Hizbullah will suspend its military operations in Syria after securing the Damascus suburb of Zabadani “from which rockets are being fired on Shiite villages in Baalbek and Hermel,” the Central News Agency reported on Saturday.
“After the operations officially ended in Qusayr, Hizbullah is about to finish the Zabadani battle, from which rockets are still being fired on Baalbek and Sarein,” the agency quoted prominent high-ranking sources close to Hizbullah as saying.
Zabadani is a city in the Damascus governorate, close to the border with Lebanon's Bekaa Valley.
“The party's leadership has informed the allies and friends that the mission of protecting the Lebanese in Syria and towns inside Lebanon from any attack is almost accomplished,” the sources said.
“It is not in the party's interest to engage in a war in Syria's heart (against rebels) as the Syrian army is capable of winning it,” the sources added.
Around 10 rockets and mortar rounds from Syria slammed into the northeastern city of Baalbek on Wednesday night, injuring a Lebanese man and causing material damage.
Last week, around 18 rockets targeted the Baalbek region. Over the past weeks, Syrian rebels have also fired dozens of rockets on the northeastern region of Hermel, across the border from Qusayr.
Syrian regime forces backed by elite Hizbullah fighters on Wednesday managed to recapture the strategic town of Qusayr near Lebanon's border from rebel hands following a fierce assault.
And on Saturday the Eastern Bweida village, the last rebel bastion in the area, was seized by Syrian forces, bringing the entire Qusayr region near the border with Lebanon back under regime control.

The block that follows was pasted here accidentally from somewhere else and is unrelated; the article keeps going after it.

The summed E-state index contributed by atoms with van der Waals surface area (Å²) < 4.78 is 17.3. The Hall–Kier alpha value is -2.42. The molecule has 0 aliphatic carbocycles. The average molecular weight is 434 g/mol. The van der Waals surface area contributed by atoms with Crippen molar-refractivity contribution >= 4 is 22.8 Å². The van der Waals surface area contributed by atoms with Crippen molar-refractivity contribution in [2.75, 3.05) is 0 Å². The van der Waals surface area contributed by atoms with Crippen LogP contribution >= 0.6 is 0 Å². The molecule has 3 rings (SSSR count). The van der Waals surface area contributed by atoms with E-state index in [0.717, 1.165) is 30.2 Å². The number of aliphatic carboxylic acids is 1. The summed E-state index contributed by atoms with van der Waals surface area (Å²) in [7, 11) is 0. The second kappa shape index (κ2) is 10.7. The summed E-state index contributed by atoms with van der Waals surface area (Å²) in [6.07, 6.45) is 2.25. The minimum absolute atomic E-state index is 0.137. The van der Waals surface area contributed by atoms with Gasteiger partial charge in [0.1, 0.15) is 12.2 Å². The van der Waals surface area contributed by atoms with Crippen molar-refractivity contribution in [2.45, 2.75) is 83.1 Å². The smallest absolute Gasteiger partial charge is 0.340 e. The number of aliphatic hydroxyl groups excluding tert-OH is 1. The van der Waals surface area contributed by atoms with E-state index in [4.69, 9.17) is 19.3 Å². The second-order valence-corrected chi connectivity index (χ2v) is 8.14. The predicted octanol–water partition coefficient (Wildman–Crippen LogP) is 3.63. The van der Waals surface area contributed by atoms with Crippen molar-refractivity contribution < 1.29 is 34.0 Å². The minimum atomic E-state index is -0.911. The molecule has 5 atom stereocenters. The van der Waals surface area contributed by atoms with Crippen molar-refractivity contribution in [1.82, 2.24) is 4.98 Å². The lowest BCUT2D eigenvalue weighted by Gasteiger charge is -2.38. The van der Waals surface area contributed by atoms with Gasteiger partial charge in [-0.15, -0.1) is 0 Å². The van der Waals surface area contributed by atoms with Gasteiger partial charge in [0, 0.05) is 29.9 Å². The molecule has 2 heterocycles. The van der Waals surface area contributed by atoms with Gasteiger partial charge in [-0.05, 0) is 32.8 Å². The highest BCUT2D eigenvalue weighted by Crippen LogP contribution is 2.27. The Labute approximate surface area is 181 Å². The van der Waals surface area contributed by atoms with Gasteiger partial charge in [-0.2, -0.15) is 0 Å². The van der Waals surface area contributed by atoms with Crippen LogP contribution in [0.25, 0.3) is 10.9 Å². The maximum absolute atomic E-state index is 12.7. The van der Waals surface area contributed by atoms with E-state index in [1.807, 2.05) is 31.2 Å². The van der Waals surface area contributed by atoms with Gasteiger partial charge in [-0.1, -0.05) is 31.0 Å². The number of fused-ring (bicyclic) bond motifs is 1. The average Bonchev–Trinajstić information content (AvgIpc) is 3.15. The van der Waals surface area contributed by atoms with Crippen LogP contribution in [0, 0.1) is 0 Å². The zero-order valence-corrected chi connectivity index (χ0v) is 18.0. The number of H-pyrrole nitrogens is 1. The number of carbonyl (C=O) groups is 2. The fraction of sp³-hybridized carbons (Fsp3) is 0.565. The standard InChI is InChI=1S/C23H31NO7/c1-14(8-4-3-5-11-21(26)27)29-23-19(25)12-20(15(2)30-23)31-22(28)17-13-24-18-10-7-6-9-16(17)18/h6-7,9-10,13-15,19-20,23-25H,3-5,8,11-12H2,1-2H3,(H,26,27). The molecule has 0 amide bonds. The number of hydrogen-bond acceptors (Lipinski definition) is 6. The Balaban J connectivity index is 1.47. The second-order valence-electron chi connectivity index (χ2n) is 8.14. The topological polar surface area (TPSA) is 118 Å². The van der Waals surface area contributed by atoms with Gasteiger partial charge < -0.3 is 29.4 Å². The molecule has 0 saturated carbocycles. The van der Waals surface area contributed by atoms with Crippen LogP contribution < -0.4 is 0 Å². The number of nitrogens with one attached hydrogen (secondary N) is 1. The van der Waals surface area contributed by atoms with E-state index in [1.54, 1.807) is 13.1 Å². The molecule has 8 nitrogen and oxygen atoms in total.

Only 10 kilometers from Lebanon, Qusayr is strategic for the regime and Hizbullah because of its proximity to the border and because it lies on a route linking Damascus to the the regime's bastion on the Syrian coast.
For the rebels, it was an important conduit from Lebanon for men and weapons.
The sources close to Hizbullah also downplayed remarks by the rebel Free Syrian Army and the jihadist al-Nusra Front, who had threatened to retaliate against the party in its strongholds in Dahiyeh and southern Lebanon, describing them as “mere media soap bubbles aimed at raising morale.”
The sources advised the rebels to “focus on the battles in the Syrian interior, where regions have started falling one after another.”
Hizbullah chief Sayyed Hassan Nasrallah had previously justified the group's involvement in Syria by saying they were defending Lebanese-inhabited border villages inside Syria and Shiite holy sites in the Damascus province.
But during a May 25 speech marking the 13th anniversary of Israel's military withdrawal from Lebanon, Nasrallah said the hardline Takfiris are the “most prevailing group in the Syrian opposition,” warning against a defeat against them in the ongoing war in Syria.
He said: “If Syria falls in the hands of the Takfiris and the United States, the resistance will become under a siege and Israel will enter Lebanon. If Syria falls, the Palestinian cause will be lost.”
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